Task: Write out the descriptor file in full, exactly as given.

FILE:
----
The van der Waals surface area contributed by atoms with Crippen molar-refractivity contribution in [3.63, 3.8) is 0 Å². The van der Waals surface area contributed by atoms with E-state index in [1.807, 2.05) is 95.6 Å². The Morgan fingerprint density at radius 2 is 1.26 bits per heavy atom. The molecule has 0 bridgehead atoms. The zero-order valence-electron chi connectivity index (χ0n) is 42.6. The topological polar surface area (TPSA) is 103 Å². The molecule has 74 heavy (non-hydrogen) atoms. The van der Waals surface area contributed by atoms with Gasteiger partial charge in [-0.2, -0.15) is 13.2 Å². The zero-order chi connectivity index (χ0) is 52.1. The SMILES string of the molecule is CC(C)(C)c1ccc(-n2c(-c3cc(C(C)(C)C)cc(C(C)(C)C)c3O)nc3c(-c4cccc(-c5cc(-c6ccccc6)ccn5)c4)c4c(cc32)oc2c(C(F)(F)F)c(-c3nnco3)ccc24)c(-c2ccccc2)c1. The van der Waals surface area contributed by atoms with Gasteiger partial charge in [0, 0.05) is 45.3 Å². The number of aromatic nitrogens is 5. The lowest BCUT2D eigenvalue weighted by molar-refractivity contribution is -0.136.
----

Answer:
The van der Waals surface area contributed by atoms with Crippen molar-refractivity contribution in [3.63, 3.8) is 0 Å². The van der Waals surface area contributed by atoms with E-state index in [1.807, 2.05) is 95.6 Å². The Morgan fingerprint density at radius 2 is 1.26 bits per heavy atom. The molecule has 0 bridgehead atoms. The zero-order valence-electron chi connectivity index (χ0n) is 42.6. The topological polar surface area (TPSA) is 103 Å². The molecule has 74 heavy (non-hydrogen) atoms. The van der Waals surface area contributed by atoms with Gasteiger partial charge in [-0.2, -0.15) is 13.2 Å². The zero-order chi connectivity index (χ0) is 52.1. The SMILES string of the molecule is CC(C)(C)c1ccc(-n2c(-c3cc(C(C)(C)C)cc(C(C)(C)C)c3O)nc3c(-c4cccc(-c5cc(-c6ccccc6)ccn5)c4)c4c(cc32)oc2c(C(F)(F)F)c(-c3nnco3)ccc24)c(-c2ccccc2)c1. The van der Waals surface area contributed by atoms with Gasteiger partial charge in [0, 0.05) is 45.3 Å². The number of aromatic nitrogens is 5. The lowest BCUT2D eigenvalue weighted by molar-refractivity contribution is -0.136.